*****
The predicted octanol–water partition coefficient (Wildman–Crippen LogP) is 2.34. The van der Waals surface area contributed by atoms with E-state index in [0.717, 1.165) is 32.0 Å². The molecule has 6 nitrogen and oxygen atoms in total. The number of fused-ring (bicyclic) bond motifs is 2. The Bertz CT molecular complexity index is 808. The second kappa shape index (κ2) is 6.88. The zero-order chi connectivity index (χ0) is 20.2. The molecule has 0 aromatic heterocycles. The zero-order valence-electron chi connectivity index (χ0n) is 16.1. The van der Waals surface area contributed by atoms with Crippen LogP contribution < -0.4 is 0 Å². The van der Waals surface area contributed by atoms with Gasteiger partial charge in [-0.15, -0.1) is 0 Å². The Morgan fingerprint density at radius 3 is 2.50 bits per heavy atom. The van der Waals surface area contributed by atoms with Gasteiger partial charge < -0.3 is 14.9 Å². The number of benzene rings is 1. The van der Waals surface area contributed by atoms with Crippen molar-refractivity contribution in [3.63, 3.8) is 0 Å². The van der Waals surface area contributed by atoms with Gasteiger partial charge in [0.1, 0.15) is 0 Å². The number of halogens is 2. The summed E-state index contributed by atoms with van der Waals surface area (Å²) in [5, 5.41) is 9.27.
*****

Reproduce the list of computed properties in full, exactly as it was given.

The predicted octanol–water partition coefficient (Wildman–Crippen LogP) is 2.34. The van der Waals surface area contributed by atoms with E-state index in [0.717, 1.165) is 32.0 Å². The molecule has 6 nitrogen and oxygen atoms in total. The number of fused-ring (bicyclic) bond motifs is 2. The Bertz CT molecular complexity index is 808. The second kappa shape index (κ2) is 6.88. The zero-order chi connectivity index (χ0) is 20.2. The molecule has 0 aromatic heterocycles. The zero-order valence-electron chi connectivity index (χ0n) is 16.1. The van der Waals surface area contributed by atoms with Crippen LogP contribution < -0.4 is 0 Å². The van der Waals surface area contributed by atoms with Gasteiger partial charge in [-0.15, -0.1) is 0 Å². The Morgan fingerprint density at radius 3 is 2.50 bits per heavy atom. The van der Waals surface area contributed by atoms with Gasteiger partial charge < -0.3 is 14.9 Å². The number of benzene rings is 1. The van der Waals surface area contributed by atoms with Crippen molar-refractivity contribution in [3.63, 3.8) is 0 Å². The van der Waals surface area contributed by atoms with Gasteiger partial charge in [0.1, 0.15) is 0 Å². The number of halogens is 2. The summed E-state index contributed by atoms with van der Waals surface area (Å²) in [5, 5.41) is 9.27.